Autism: Reason for Concern, Reason for Hope

Just in time for World Autism Awareness Day comes a shocking new report from the CDC: Autism spectrum disorders (ASD) affect one in 88 children, not one in 110 as previously thought. That means the condition is being diagnosed about a thousand times more often today than it was 40 years ago.

What’s going on? Is autism really increasing — exploding might be a better word — or are doctors just more sensitive to signs of the problem than they used to be? If autism is on the rise, what’s fueling that rise? And what can we — parents, friends, professionals — do to help a child with autism or a related disorder? We asked Geri Dawson, PhD, chief science officer of Autism Speaks, the nation’s largest autism science and advocacy organization, what the recent research tells us.

Even the new numbers may be an underestimate
Dawson has said that the new numbers make it clear that autism is a public health emergency. But, she told us, the problem may be even more prevalent than the new report suggests. An Autism Speaks-funded study, which made its estimate in a different way, found that one in 38 children have an autism spectrum disorder. “I know — it’s shocking,” Dawson says.

It’s not clear which estimate gets closer to the truth. The CDC findings come from looking at children who have been diagnosed with ASD in 14 states, while the other researchers screened schoolchildren in South Korea to try to include kids with the disorder who had never been diagnosed. Autism Speaks is now funding a similar “wide net” study in the United States in collaboration with the CDC. Stay tuned for those results.

We’ll never find the cause of autism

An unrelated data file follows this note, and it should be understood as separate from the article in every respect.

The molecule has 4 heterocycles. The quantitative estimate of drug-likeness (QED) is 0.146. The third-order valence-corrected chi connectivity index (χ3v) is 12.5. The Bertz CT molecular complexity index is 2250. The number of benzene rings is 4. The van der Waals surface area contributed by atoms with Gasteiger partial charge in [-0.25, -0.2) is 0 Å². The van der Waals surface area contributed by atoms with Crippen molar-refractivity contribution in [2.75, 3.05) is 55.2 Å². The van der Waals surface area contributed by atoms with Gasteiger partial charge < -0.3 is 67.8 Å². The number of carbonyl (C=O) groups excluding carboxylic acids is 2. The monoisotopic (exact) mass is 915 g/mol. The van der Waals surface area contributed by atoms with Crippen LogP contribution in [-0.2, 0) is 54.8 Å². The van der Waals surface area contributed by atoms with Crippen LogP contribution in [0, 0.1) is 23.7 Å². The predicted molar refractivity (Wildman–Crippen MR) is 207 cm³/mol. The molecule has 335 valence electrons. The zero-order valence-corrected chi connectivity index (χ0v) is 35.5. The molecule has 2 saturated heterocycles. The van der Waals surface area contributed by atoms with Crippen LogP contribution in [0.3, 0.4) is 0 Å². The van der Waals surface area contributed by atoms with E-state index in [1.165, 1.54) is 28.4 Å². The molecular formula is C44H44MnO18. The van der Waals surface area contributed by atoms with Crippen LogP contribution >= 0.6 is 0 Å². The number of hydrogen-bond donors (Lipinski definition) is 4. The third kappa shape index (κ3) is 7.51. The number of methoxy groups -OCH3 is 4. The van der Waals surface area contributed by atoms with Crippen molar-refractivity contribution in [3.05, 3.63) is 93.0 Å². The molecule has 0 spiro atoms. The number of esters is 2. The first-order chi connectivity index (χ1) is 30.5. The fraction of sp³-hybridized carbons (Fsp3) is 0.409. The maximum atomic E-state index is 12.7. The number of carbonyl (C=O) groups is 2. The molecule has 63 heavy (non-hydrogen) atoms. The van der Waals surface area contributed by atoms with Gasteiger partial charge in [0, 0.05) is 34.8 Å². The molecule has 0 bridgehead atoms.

That’s because there isn’t a single cause. “Autism is not one condition but many different conditions with many different causes,” Dawson says. The good news: We’re getting clearer on what some of those causes are.

Scientists have identified hundreds of genes that can raise risk, including some that can cause the disorder on their own, such as in Fragile X syndrome. We’re also getting a better picture of other factors that may raise risk, for instance, the age of either parent when the child is conceived. If a woman gets enough folic acid during pregnancy, that may help protect her child — another reason to take those prenatal vitamins. And some studies suggest that exposure to air pollution or pesticides may add risk for vulnerable children.

Researchers are now following high-risk infants (ones who have a sibling with an autism disorder) from conception in order to get a better handle on possible autism triggers. “Those studies are going to be really informative about what factors play a more significant role,” Dawson says. The first results should come in the next year or so.

Treatment is getting better
It’s clear that early, intense behavioral intervention can have dramatic benefits for kids with ASD, Dawson says, increasing a child’s IQ and language ability and reducing some of the difficult behaviors that are a hallmark of the disorder. Now a number of groups are trying to identify autism earlier so the treatments could start earlier, too. “That’s the focus of a lot of work right now,” Dawson says.

How much earlier? Instead of preschool age — which is when “early” treatment now generally starts — researchers are working on ways to detect autism in infants, and on interventions that could be used for infants and toddlers. In a number of studies, parents are being taught everyday strategies to help engage their baby socially and stimulate early language development. Results of that research will start coming out soon, too.

“We’re very excited about this area of research,” Dawson says. “Not only do we hope children will have a more positive outcome, but this approach also empowers parents.”

How do you feel the pace of autism research is progressing? Leave a comment in the box below and let us know.

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File under: In the News


Lisa Davis

Lisa Davis is a deputy editor at Sharecare. She's spent years covering health at a variety of national magazines and in the digital universe, developing an allegiance to scientific research and a respect for what people know about their own bodies. She’s written for newspapers and magazines across the country, and helped launch Hippocrates magazine and guide it as it became Health magazine. Later, she was Deputy Executive Editor at Prevention, and then Health Editor at Reader’s Digest. She tries to spend as much time as possible with her family and friends, figuring that happiness is a key to health and a lot more fun than taking vitamins.

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